HTC Sensation XE Android phone
HTC Sensation XE review: The original HTC Sensation gets a splash of red paint and an endorsement from Dr.Dre
- Black and red colour is attractive
- Included urBeats in-ear headphones
- Unibody aluminium design
- Not as snappy as we'd have liked
- Very little improvements over original
- Exclusive to Vodafone
The HTC Sensation XE is by no means a bad Android phone, but none of its features blew us away. We love the red and black design and the urBeats headphones are a nice inclusion, but average battery life and less than stellar performance detract from its appeal. Ultimately, the HTC Sensation XE is a very good smartphone but not a great one.
Take the original HTC Sensation, add a splash of black and red paint and a Beats Audio logo and you end up with the HTC Sensation XE. Best described as a minor upgrade to its predecessor, the HTC Sensation XE represents decent value for money but doesn't manage to blow away the original model.
HTC Sensation XE: Design and display
The HTC Sensation XE is a near identical phone to the original Sensation. It has the same unibody chassis, an identical 4.3in qHD display and the same 8-megapixel camera. However, the HTC Sensation XE is black instead of silver and the touch-sensitive Android buttons now light up red instead of white. The Sensation XE has a Beats Audio logo emblazoned on the rear, while the edge of the camera lens and the grille covering the earpiece also get a splash of red paint.
The HTC Sensation XE's unibody casing is constructed from a single piece of aluminium. Though it feels well built, the rear battery case does creak when pressed towards the edges of the phone. The Sensation XE has a slightly thicker design than many of its competitors, but the extra girth is a trade-off we think many users would be willing to make for the added durability of an aluminium frame.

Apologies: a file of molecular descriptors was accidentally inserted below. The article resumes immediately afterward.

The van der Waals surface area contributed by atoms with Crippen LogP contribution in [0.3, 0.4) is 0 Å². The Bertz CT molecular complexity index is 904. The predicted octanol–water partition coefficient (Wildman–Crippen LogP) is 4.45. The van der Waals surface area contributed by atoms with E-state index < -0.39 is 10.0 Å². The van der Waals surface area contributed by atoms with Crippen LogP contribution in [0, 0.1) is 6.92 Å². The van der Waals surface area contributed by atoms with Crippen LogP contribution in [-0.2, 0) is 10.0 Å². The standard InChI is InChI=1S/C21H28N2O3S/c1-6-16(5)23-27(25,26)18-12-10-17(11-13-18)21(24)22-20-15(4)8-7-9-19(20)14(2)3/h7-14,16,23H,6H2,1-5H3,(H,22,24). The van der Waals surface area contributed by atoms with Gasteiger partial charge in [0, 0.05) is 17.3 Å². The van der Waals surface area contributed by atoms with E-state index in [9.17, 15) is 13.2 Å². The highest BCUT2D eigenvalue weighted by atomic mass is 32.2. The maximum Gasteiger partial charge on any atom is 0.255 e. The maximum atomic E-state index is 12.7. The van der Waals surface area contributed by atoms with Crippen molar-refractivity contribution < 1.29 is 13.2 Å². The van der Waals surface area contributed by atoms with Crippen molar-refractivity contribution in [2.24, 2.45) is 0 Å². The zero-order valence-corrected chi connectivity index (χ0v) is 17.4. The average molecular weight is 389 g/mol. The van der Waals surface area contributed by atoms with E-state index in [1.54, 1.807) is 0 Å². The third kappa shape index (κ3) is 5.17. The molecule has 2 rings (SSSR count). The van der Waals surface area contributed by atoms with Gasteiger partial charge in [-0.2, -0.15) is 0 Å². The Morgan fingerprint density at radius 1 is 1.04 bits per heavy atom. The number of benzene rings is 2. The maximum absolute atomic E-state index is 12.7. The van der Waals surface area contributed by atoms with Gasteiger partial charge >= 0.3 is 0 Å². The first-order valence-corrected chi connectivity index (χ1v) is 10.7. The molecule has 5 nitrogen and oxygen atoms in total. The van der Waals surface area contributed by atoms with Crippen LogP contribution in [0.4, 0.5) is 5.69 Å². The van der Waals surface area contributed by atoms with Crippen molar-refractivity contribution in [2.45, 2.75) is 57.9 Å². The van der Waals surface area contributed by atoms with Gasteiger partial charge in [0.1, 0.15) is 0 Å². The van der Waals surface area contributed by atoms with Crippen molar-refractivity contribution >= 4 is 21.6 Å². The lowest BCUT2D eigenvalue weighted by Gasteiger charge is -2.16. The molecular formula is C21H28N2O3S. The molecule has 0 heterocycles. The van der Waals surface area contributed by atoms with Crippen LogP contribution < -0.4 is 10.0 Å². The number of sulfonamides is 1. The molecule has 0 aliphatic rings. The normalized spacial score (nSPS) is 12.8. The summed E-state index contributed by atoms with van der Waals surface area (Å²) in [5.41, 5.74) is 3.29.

The HTC Sensation XE's 4.3in super LCD screen displays crisper text, and more natural looking colours than the However, the screen simply can't match the vibrancy, brightness and viewing angles of the Galaxy S II's Super AMOLED Plus display. The Sensation is also hard to see in direct sunlight and the extra glossy surface doesn't feel as smooth as we'd like.
We do like how the edges of the glass curve upward toward the edge of the screen. This means the screen doesn't actually come into contact with surfaces when the phone is placed face down on a desk or table, preventing everyday scratches and marks.
HTC Sensation XE: Beats Audio
The HTC Sensation XE is one of the first smartphones to feature Beats Audio qualities. It's a direct result of HTC's "strategic partnership" with the Beats By Dr. Dre audio company. When used with the included Beats headphones, HTC claims the Sensation XE uses a personalised sound profile that results in exceptional audio quality. The real value add here though isn't the Beats Audio profile: its the fact that the Sensation XE comes bundled with a version of the in-ear, urBeats headphones. These premium headphones match the black and red colour of the Sensation XE handset and are valued at $149 if they were purchased separately.
When combined with the Beats Audio sound profile, which does make a noticeable different on bass-heavy tracks, the Sensation XE is a good option for anyone who regularly listens to music on a mobile phone. Though not all music genres benefit from Beats Audio, we certainly noticed a big difference in music like rap, hip-hop and R&B.